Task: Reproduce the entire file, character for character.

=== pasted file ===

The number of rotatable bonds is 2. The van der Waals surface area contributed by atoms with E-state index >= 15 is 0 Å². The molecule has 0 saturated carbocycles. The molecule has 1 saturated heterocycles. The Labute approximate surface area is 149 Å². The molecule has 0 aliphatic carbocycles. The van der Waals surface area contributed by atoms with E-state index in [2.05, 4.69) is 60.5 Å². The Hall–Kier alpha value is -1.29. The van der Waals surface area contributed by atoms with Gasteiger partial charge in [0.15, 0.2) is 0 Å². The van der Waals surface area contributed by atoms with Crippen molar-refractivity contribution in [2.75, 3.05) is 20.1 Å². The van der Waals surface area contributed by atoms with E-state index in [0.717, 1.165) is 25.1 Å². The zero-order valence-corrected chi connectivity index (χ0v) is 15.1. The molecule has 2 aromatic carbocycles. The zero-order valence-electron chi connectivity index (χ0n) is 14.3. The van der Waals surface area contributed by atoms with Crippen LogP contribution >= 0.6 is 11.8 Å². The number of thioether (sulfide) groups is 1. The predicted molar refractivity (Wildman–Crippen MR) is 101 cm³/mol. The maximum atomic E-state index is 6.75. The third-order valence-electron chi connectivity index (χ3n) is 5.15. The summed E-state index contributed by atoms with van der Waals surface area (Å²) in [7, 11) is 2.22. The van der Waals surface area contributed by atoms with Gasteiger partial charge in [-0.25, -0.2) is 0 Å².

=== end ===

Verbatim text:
The number of rotatable bonds is 2. The van der Waals surface area contributed by atoms with E-state index >= 15 is 0 Å². The molecule has 0 saturated carbocycles. The molecule has 1 saturated heterocycles. The Labute approximate surface area is 149 Å². The molecule has 0 aliphatic carbocycles. The van der Waals surface area contributed by atoms with E-state index in [2.05, 4.69) is 60.5 Å². The Hall–Kier alpha value is -1.29. The van der Waals surface area contributed by atoms with Gasteiger partial charge in [0.15, 0.2) is 0 Å². The van der Waals surface area contributed by atoms with Crippen molar-refractivity contribution in [2.75, 3.05) is 20.1 Å². The van der Waals surface area contributed by atoms with E-state index in [0.717, 1.165) is 25.1 Å². The zero-order valence-corrected chi connectivity index (χ0v) is 15.1. The molecule has 2 aromatic carbocycles. The zero-order valence-electron chi connectivity index (χ0n) is 14.3. The van der Waals surface area contributed by atoms with Crippen LogP contribution >= 0.6 is 11.8 Å². The number of thioether (sulfide) groups is 1. The predicted molar refractivity (Wildman–Crippen MR) is 101 cm³/mol. The maximum atomic E-state index is 6.75. The third-order valence-electron chi connectivity index (χ3n) is 5.15. The summed E-state index contributed by atoms with van der Waals surface area (Å²) in [7, 11) is 2.22. The van der Waals surface area contributed by atoms with Gasteiger partial charge in [-0.25, -0.2) is 0 Å².